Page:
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6 of 6 people found the following review helpful
5.0 out of 5 stars Appreciatd the seldom seen photos and detailed text, January 14, 2012
This review is from: Thinking Small: The Long, Strange Trip of the Volkswagen Beetle (Hardcover)
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As a fan of the Bug who grew up with at least a dozen Beetles and Karmann Ghias I appreciated the detailed history Ms. Hoitt put into this book. It brought back nice memories. As a big fan of auto history I think this is a fine contribution to the large VW body of work. Well-written and informed, I learned many new details about the development of the Bug. Along the way the the reader is immersed in German and European history, pre, during and post-WW2. All in all I enjoyed this book and recommend it.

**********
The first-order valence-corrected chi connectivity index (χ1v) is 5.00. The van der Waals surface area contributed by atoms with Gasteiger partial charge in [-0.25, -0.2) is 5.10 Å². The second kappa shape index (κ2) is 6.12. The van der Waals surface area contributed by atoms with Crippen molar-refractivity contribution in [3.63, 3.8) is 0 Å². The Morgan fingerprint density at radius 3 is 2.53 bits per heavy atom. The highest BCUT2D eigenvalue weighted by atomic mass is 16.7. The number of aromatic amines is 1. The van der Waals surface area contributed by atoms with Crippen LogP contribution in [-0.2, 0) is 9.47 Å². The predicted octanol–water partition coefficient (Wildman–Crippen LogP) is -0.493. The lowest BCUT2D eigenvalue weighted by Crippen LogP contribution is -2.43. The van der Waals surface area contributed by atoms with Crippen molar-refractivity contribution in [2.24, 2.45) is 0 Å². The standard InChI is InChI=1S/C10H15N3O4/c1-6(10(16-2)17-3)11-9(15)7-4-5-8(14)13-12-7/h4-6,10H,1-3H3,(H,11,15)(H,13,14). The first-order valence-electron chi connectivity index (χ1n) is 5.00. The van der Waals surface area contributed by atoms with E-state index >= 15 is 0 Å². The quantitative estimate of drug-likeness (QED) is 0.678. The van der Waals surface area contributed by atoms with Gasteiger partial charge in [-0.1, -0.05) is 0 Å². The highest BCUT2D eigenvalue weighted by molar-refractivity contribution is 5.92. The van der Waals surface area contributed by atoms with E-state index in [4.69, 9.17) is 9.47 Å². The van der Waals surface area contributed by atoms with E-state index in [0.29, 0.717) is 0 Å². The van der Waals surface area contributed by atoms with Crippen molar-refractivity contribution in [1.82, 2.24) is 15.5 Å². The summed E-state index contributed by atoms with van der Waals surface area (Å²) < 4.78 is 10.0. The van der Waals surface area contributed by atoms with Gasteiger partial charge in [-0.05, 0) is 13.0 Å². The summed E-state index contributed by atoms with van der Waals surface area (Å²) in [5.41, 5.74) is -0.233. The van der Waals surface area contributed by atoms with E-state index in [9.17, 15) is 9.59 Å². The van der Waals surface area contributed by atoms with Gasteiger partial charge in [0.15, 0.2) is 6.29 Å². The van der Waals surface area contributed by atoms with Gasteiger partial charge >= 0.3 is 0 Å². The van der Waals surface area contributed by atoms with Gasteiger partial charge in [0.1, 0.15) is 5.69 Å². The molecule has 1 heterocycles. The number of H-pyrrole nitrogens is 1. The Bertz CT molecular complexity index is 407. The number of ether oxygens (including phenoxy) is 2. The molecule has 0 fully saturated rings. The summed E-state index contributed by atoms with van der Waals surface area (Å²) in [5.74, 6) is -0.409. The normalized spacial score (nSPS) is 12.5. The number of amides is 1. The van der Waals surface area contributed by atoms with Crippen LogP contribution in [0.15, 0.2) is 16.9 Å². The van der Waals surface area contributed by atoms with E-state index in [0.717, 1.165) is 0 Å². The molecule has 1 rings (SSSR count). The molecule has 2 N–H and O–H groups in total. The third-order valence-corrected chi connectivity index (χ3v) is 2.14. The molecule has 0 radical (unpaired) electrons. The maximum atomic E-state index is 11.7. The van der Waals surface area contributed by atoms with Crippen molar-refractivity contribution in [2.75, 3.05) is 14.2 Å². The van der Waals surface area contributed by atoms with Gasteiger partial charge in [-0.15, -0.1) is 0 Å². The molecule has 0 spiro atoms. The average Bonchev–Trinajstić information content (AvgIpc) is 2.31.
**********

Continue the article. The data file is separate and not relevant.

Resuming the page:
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3 of 3 people found the following review helpful
4.0 out of 5 stars Connecting the dots..., May 7, 2012
By 
ARH (The Shadow of the Tetons) - See all my reviews
(TOP 500 REVIEWER)    (VINE VOICE)   
This review is from: Thinking Small: The Long, Strange Trip of the Volkswagen Beetle (Hardcover)
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So, what do automotive genius Ferdinand Porsche, his son Ferry (who designed the predecessor of the Porsche 911), WWI, Adolf Hitler, the Nazi Party, the German autobahn, Henry Ford and the Ford Motor Company, a large factory built in the middle of nowhere - not even near a town, WWII, the British Government, the British Army, a former executive of GM/Opal who hated the idea of a people's car, Mexico, and an advertising firm based in NYC and run by a Jew and a Greek?